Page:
Thursday, January 7, 2010
A Coptic Christmas
Merry Christmas! In Coptic calendar terms, today is the 29th of Kiahk, but you can just say January 7th. We'll understand.
Several of the Orthodox churches celebrate Christmas after December 25th. The discrepancy in the date of Christmas is not (theo)logical. Most of the world was on the Julian calendar system til the 16th century. The average length of a year was 365.25 days. During that time, all the churches in the world celebrated Christmas on December 25th.
It was then discovered that the Julian calendar year was off by a bit because people had messed up the leap year system. The average length of the year should have been about 365.2422 days. You can read more about the technical details here. Over hundreds of years, this minuscule error meant that the world was days behind the actual date. Countries began using the new Gregorian calendar system by skipping ahead to the actual date.
I can only imagine how weird that skip must've been. In the 1700s, you'd skip ahead by 11 days. In the 1800s, it'd be by 12. For example, if it was October 10, 1701 and the jump happened, the next day would be October 22, 1701. If your birthday fell during that time, you were out of luck.
Despite knowledge of inaccuracy of the Julian calendar, many of the Orthodox churches refused to revise their calendars. Technically, they still celebrate Christmas on the 25th of December--in Julian world. In Gregorian and normal world, the date is now January 7th. When the year reaches 2100, the date of Christmas will be pushed back til the 8th.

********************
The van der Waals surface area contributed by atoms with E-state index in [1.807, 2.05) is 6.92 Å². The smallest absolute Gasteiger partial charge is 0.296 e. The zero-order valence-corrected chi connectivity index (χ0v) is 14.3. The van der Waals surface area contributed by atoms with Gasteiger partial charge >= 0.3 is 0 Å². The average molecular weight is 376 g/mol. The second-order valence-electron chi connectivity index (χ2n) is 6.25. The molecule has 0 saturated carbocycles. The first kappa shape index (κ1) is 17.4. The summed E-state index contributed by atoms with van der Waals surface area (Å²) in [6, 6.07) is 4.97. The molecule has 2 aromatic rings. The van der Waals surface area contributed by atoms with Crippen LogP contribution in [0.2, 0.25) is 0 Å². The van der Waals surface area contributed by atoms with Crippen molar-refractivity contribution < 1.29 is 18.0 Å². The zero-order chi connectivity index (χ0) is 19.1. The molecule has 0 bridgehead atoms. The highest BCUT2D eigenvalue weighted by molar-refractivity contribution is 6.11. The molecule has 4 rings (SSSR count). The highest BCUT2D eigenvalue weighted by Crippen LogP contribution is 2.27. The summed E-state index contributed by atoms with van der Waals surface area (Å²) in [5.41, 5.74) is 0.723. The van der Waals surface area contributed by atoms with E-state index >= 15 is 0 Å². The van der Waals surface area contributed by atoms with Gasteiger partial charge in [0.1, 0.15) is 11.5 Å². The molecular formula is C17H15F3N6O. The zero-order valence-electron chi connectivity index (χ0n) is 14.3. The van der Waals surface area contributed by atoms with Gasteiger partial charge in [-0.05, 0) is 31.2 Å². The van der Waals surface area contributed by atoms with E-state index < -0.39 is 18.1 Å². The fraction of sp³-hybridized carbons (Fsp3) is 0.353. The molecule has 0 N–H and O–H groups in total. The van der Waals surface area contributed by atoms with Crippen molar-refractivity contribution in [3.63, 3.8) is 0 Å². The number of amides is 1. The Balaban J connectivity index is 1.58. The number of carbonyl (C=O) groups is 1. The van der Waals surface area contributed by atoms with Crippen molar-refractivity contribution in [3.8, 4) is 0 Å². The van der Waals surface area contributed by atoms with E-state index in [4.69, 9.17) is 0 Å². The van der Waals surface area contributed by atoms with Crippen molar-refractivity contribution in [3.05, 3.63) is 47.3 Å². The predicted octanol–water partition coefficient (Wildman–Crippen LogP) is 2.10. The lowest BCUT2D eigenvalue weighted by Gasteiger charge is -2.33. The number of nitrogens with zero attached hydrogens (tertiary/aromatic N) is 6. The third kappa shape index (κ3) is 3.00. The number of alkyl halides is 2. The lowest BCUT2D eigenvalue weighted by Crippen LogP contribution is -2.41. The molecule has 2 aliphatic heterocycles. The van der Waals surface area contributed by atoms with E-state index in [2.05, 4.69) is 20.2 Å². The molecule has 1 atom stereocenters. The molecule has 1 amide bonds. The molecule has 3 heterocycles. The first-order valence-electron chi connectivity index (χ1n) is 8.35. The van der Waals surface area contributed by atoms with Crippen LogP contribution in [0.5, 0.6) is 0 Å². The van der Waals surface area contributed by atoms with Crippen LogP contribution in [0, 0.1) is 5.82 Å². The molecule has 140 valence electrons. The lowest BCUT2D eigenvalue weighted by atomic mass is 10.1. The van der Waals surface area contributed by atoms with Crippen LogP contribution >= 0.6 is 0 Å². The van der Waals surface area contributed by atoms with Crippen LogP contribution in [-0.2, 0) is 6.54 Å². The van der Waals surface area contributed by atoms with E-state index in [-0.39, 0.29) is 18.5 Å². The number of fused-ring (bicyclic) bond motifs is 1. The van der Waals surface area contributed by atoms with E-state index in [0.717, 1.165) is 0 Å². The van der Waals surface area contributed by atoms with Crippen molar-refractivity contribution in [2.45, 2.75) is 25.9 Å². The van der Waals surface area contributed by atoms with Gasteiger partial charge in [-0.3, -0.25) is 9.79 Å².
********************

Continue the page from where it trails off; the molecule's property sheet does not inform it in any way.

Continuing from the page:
Why don't Orthodox churches switch? I'm not really sure. Maybe it's to give further truth to the old Orthodox saying: We're so Orthodox, we don't change even if we're totally wrong because we like holding on to petty differences that distinguish us from other Apostolic churches so that Orthodox people don't get confused about what denomination they are a part of because they might realize that we're not so different from other churches and then switch to Catholicism because their masses are much shorter. Or maybe it's because high ranking Orthodox bishops are worried they're going to miss their birthdays. Or maybe there's a better reason that no one has been able to explain to me. In any case, Merry Christmas!
On a much sadder note, last night, 6 Copts were shot and killed as they were leaving a church after the Christmas Eve liturgy in Upper Egypt. Please keep their families in your thoughts and prayers. Hopefully tensions won't continue to rise and cause more death and destruction.